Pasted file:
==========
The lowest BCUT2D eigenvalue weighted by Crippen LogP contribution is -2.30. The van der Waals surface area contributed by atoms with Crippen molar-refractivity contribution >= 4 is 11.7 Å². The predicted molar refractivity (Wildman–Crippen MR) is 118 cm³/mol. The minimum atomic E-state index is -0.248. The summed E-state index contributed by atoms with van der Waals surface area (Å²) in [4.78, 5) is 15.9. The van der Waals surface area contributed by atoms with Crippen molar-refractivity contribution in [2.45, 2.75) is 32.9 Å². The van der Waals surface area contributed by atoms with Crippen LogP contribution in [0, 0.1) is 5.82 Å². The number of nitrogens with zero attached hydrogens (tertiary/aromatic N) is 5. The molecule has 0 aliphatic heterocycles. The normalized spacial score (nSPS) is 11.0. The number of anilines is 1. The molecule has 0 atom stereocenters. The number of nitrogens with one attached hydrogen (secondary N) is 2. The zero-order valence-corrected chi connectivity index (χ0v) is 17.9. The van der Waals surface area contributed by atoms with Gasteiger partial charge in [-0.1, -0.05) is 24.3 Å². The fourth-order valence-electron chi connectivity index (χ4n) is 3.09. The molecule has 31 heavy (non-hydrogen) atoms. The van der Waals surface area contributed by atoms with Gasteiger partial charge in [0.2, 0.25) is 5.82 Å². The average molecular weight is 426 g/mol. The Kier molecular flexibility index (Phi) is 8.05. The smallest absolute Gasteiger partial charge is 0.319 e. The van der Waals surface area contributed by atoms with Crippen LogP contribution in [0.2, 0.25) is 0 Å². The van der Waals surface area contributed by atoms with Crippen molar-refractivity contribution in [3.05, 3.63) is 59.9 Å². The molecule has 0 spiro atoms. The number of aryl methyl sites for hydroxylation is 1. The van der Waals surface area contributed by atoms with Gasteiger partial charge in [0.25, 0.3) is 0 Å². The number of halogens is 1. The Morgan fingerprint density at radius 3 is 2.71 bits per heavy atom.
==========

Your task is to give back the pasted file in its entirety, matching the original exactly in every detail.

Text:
The lowest BCUT2D eigenvalue weighted by Crippen LogP contribution is -2.30. The van der Waals surface area contributed by atoms with Crippen molar-refractivity contribution >= 4 is 11.7 Å². The predicted molar refractivity (Wildman–Crippen MR) is 118 cm³/mol. The minimum atomic E-state index is -0.248. The summed E-state index contributed by atoms with van der Waals surface area (Å²) in [4.78, 5) is 15.9. The van der Waals surface area contributed by atoms with Crippen molar-refractivity contribution in [2.45, 2.75) is 32.9 Å². The van der Waals surface area contributed by atoms with Crippen LogP contribution in [0, 0.1) is 5.82 Å². The number of nitrogens with zero attached hydrogens (tertiary/aromatic N) is 5. The molecule has 0 aliphatic heterocycles. The normalized spacial score (nSPS) is 11.0. The number of anilines is 1. The molecule has 0 atom stereocenters. The number of nitrogens with one attached hydrogen (secondary N) is 2. The zero-order valence-corrected chi connectivity index (χ0v) is 17.9. The van der Waals surface area contributed by atoms with Gasteiger partial charge in [-0.1, -0.05) is 24.3 Å². The fourth-order valence-electron chi connectivity index (χ4n) is 3.09. The molecule has 31 heavy (non-hydrogen) atoms. The van der Waals surface area contributed by atoms with Gasteiger partial charge in [0.2, 0.25) is 5.82 Å². The average molecular weight is 426 g/mol. The Kier molecular flexibility index (Phi) is 8.05. The smallest absolute Gasteiger partial charge is 0.319 e. The van der Waals surface area contributed by atoms with Crippen LogP contribution in [0.2, 0.25) is 0 Å². The van der Waals surface area contributed by atoms with Crippen molar-refractivity contribution in [3.05, 3.63) is 59.9 Å². The molecule has 0 spiro atoms. The number of aryl methyl sites for hydroxylation is 1. The van der Waals surface area contributed by atoms with Gasteiger partial charge in [0.25, 0.3) is 0 Å². The number of halogens is 1. The Morgan fingerprint density at radius 3 is 2.71 bits per heavy atom.